IEEE-USA 2015 Annual Meeting In Milwaukee
The IEEE-USA Annual meeting was held at the Hilton City Center in downtown Milwaukee. There were a number of interesting talks and panel discussions, some of which are reviewed here.
What Makes Engineering Great: The Female Perspective — The Saturday portion of the Annual Meeting started with a talk and panel about issues women face in engineering. Most of the women who spoke had a parent who encouraged them to go into engineering. Panelist Karen Pedersen said, “Give your 6 year-old daughter an erector set rather than a doll.”
Future Jobs: Solving the STEM Worker Shortage — Edward Gordon gave the keynote talk about the future of labor market. Automation is shaking up the labor market. It is eliminating many jobs, but it is creating a need for more people with good science, math, and communications skills. Automation has amazing potential, but according to Mr. Gordon, we do not have enough people trained in STEM to put the technology to full use. He also mentioned that simplfying the H1B Visa process would not solve the problem bcause all regions of the world will see the same shortage of engineers and technicians.
Building Online Communities — There was an afternoon session on building online communities led by Nick Lehotzky. The focus was on building local IEEE communities, such as those in the new IEEE Collabratec (see here), but much of it applies to anyone using the Internet to get the word out about something. Networking is always important, Nick says, when it’s real, and it’s never important when it’s fake. The Internet makes fake networking seductive because it’s so easy to keep track of how many people follow on various social networking systems. None of that means anything, though, if there is not a real connection behind it. Think of any page you manage as a magazine. All content should be relevant to your niche. It’s okay to include content not directly related to the subject of the webpage, but you must somehow make it relevant by pointing how its relationship to the focus of the webpage. It’s important to use analytics to see how many people click on posts. As long as you don’t do it too often, there is no harm in trying something and watching analytics to see how well it does. A measure of how it does is Virality, which is Total Engagements / Total Reach. Engagements are “likes”, comments, shares, etc). A good target is 1.5%. Sort posts according to above average, average, and below average virality. Look for elements associated with above average virality. Little things about a post to a site like Facebook can make a big difference. Many people don’t check Facebook at work, at least according to Mr. Lehotzky, so it’s better to post content there outside of normal business hours. People tend to respond to a post with a picture and a small amount of text. It’s best if the text has “pull”, which means it is phrased in a way to stimulate an emotional response. In the article itself, audiences are drawn to infographics. The goal is for the feed to provide an experience people only get from that feed.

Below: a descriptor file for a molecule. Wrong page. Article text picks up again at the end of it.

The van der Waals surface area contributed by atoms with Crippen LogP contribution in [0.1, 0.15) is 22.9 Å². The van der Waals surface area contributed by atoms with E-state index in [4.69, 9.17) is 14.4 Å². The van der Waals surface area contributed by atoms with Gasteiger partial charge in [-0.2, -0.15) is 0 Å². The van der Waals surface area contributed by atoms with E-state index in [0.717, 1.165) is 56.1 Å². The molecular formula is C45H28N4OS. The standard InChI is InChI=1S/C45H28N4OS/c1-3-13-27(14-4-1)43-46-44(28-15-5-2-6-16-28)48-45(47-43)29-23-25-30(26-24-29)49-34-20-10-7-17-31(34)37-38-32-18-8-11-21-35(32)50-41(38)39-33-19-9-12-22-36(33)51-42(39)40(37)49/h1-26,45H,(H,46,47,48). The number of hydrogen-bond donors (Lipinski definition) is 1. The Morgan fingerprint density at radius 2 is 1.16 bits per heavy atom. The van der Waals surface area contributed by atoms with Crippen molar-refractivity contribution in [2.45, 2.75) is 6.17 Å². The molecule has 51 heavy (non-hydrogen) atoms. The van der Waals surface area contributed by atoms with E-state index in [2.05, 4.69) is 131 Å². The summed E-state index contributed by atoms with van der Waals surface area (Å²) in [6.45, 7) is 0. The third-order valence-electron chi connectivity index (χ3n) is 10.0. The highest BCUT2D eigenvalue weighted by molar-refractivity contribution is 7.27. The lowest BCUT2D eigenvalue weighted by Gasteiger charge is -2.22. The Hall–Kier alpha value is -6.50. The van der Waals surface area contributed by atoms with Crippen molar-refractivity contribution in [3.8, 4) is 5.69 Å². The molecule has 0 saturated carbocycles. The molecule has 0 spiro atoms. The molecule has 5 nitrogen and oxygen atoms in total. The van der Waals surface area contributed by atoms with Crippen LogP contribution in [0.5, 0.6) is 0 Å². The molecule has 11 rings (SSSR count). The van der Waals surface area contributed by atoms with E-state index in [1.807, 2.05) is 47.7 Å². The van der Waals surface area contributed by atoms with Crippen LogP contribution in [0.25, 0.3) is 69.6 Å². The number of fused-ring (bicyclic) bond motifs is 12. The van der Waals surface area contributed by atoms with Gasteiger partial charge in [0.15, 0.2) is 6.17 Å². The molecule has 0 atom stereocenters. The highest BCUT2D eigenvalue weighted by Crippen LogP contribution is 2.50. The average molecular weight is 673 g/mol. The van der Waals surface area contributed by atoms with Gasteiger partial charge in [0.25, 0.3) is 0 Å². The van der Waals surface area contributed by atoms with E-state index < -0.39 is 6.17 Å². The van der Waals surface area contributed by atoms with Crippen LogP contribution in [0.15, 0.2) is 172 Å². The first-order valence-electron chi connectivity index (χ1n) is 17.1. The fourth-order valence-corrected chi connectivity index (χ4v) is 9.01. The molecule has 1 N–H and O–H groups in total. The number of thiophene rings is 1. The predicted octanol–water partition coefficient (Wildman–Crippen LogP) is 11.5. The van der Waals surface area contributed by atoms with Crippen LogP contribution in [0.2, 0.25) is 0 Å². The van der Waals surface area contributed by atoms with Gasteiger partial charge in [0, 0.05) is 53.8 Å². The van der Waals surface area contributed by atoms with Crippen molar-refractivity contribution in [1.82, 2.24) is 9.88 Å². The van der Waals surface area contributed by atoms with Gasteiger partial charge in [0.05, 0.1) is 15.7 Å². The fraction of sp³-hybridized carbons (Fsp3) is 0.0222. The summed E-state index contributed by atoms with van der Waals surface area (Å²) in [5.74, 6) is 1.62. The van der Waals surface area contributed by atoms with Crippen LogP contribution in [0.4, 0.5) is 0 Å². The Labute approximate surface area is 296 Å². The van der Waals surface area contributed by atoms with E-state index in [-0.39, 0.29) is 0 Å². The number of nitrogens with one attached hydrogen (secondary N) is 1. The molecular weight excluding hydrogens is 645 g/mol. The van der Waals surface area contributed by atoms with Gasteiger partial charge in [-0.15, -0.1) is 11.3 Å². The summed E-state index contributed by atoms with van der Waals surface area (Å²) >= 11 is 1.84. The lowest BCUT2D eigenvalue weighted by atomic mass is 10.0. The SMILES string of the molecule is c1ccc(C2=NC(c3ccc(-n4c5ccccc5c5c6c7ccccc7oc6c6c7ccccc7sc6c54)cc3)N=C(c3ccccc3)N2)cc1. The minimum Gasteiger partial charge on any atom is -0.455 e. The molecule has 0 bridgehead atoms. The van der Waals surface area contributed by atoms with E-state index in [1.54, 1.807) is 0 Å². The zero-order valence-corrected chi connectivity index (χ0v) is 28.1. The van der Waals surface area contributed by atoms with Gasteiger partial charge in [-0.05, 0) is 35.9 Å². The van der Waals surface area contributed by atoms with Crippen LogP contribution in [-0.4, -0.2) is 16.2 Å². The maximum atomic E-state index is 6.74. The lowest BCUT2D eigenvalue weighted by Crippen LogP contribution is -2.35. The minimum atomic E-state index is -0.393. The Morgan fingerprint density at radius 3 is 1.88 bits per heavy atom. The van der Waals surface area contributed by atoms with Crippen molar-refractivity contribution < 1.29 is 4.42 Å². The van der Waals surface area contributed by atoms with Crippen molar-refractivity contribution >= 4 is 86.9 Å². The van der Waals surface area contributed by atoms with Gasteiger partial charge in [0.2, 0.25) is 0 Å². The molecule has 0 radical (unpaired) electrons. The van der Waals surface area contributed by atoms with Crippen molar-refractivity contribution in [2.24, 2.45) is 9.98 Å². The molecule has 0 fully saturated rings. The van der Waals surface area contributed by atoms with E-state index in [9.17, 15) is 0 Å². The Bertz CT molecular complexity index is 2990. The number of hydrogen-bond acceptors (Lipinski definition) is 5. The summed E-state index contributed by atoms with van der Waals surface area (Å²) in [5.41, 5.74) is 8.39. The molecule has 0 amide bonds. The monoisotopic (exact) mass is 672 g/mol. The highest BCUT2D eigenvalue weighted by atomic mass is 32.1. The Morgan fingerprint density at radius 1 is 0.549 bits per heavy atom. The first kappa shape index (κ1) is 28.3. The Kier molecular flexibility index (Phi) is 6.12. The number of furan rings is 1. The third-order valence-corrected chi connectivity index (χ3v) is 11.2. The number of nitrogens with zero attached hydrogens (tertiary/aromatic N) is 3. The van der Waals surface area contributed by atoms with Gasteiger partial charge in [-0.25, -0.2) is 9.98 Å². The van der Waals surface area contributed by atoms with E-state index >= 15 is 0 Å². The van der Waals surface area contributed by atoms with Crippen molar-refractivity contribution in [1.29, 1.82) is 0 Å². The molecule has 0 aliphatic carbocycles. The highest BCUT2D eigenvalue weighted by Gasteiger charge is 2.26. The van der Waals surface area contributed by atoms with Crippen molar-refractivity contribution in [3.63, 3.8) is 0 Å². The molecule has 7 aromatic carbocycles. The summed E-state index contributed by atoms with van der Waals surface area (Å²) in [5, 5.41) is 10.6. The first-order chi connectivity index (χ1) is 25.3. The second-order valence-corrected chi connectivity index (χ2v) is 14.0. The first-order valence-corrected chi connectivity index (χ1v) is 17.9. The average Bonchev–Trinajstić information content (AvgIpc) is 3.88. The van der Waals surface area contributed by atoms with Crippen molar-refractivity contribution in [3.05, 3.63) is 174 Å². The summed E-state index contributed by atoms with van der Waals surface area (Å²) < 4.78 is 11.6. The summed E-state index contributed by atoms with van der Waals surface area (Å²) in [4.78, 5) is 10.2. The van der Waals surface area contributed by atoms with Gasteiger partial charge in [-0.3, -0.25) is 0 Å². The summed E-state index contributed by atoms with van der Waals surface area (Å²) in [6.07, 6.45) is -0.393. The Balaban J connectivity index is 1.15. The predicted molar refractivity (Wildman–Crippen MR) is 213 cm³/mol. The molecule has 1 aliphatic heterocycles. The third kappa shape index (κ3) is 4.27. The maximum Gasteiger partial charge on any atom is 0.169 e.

Building SectionVitality — This session discussed ways to build the Section’s vitality, suggesting that the important thing is to plan events not for the section, but rather by the section. Encouraging members to participate through a variety of ways was more important than providing events. One suggestion was to recruit micro-volunteers, who, for example, call a limited number of IEEE members who have forgotten to renew their membership. Several ways were suggested to convert Student Members into full-time professional members. Another way to increase participation was to make personal contact with members by calling or writing a personal email. Attendees of the session also looked up the Section’s member profiles and statistics using the SAMIEEE on line tools.